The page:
interesting piece up trying to disentangle the results from some recent studies on the issue. One study finds that "Access to different kinds of stores didn't have any impact on weight gain among elementary-school-aged children". From another, "Obesity rates among supermarket shoppers closely tracked both food prices and incomes," he found, but not the kinds of food available. Shoppers at Albertson's, a low-cost chain, were far more obese than shoppers at Whole Foods, even though both provided plenty of access to fresh fruits and vegetables." Another study of 13,000 California kids found "no relationship between what type of food students said they ate, what they weighed, and the type of food within a mile and a half of their homes…Living close to supermarkets or grocers did not make students thin and living close to fast food outlets did not make them fat."
The Mother Jones comments to the piece are illustrative of what I think is an interesting picture of how liberals tend to perceive poverty. On the one hand, you have people dismissing the findings, claiming that it all comes down to price: that poor people simply can't afford quality foods, even when offered. This assumes that there is a nutritional consciousness, but that it is overcome by economic realities. On the other hand, you have people saying that there is no nutritional consciousness, that the problem is due to a lack of the requisite knowledge to discern healthy from unhealthy diets.
Between these competing narratives, you have a tension between not wanting to blame poor people and assuming that their choices are rational, and trying to explain poor choices in the context of lack of education.
It is a fascinating discussion, and there aren't any easy answers. Poor people clearly tend to make more poor choices. But to what extent are these choices unavoidable, and to what extent do they represent a lack of education? The term consciousness is interesting, because it encompasses both what might be a lack of education, or world-knowledge, as well as lack of self-knowledge. For instance, one might know that food A is better for you (world-knowledge), but feel compelled to choose food B, a less healthier, yet more immediately satisfying choice. The degree to which one gives in to temptation is partly due to an understanding of one's good vs. bad habits (self-knowledge).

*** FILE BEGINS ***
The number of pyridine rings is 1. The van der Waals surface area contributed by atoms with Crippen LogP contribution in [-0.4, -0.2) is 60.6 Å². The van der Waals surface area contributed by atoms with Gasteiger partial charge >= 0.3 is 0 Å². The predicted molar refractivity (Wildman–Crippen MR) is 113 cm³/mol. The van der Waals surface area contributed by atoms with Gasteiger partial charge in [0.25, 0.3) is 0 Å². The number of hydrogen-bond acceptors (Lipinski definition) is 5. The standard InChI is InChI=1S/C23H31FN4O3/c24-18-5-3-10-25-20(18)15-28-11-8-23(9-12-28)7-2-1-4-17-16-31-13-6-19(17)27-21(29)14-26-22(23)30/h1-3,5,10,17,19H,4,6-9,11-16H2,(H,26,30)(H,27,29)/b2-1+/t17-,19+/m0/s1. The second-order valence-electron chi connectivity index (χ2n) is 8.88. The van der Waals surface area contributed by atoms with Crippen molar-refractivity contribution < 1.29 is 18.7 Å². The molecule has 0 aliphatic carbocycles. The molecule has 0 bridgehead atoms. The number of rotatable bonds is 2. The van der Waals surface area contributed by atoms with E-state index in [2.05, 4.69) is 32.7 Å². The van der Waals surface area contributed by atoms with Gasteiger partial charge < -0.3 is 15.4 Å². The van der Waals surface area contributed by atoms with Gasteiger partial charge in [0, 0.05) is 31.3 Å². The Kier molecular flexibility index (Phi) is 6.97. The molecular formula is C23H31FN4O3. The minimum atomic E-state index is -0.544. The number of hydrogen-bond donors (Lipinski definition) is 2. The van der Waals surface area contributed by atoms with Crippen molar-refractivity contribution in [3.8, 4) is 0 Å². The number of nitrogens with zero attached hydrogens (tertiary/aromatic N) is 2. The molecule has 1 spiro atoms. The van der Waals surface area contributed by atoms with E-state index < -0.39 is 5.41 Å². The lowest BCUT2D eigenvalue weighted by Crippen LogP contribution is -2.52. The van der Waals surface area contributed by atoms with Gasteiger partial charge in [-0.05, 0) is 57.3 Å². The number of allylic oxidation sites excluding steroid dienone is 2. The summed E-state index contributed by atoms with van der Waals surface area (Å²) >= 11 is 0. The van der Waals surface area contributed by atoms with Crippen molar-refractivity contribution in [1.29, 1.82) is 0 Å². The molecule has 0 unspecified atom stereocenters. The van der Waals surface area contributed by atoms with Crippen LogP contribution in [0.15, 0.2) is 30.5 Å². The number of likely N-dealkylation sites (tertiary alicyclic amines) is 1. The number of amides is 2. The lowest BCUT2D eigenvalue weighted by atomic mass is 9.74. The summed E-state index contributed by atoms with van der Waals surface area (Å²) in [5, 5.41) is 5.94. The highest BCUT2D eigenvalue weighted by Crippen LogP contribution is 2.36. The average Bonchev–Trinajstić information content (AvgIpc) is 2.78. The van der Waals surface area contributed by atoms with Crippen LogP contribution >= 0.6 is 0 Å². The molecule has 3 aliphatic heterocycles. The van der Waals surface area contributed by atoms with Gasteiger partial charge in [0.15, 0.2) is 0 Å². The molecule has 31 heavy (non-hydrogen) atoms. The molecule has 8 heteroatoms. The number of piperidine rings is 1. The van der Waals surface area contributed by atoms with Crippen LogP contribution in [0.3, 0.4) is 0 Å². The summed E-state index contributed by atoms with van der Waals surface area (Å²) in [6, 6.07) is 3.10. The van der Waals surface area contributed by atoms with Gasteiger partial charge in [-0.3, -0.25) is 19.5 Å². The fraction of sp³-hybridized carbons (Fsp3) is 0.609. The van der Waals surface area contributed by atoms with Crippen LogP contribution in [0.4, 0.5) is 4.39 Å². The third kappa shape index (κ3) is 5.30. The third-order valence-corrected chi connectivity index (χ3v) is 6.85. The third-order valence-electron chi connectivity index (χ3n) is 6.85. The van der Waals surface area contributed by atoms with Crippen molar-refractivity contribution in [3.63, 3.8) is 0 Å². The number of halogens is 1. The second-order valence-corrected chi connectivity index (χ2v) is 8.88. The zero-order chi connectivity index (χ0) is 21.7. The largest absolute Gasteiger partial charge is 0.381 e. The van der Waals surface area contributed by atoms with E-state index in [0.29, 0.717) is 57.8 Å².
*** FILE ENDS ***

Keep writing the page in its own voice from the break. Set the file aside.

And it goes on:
Now, this second aspect of consciousness - self-knowledge - is tricky. It is very difficult to disentangle to what extent one's conscious perception is based on prior habits, and how much it is being directly influenced by environmental factors. We all struggle at times to eat healthy. Yet after a long, stressful day at work, the struggle becomes much more difficult. This is especially true when one feels as though the unhealthy yet highly-craved choice is felt to be a sort of reward, as in, "My day was so hard - I deserve this." In this sense, the choice becomes rationalized as a form of justice. It isn't hard to imagine that the more one feels that their lot in life is unjust, that giving in to poor choices can seem justified.
I'm reminded of an incredibly interesting study done on the behavior of rats and their seeming sense of justice and motivation. Unfortunately, I've searched in vain for a link. But from memory, apparently it was found that when rats were placed within viewing distance of other rats, their motivation decreased significantly when they observed inequity in reward. Other research in non-humans has found similar evidence: inequity and unfairness tends to create anger and resentment. It makes sense that this would at the very least create stress. And there is much evidence that stress leads to compensatory, pleasure-inducing mechanisms of self-stimulation to recapture dopamine. When all else fails, eat a candy bar.
This is a Marxist analysis, so it is only appropriate to paraphrase Marx in asking whether low-nutrition, high-pleasure foods are the opiates of the masses.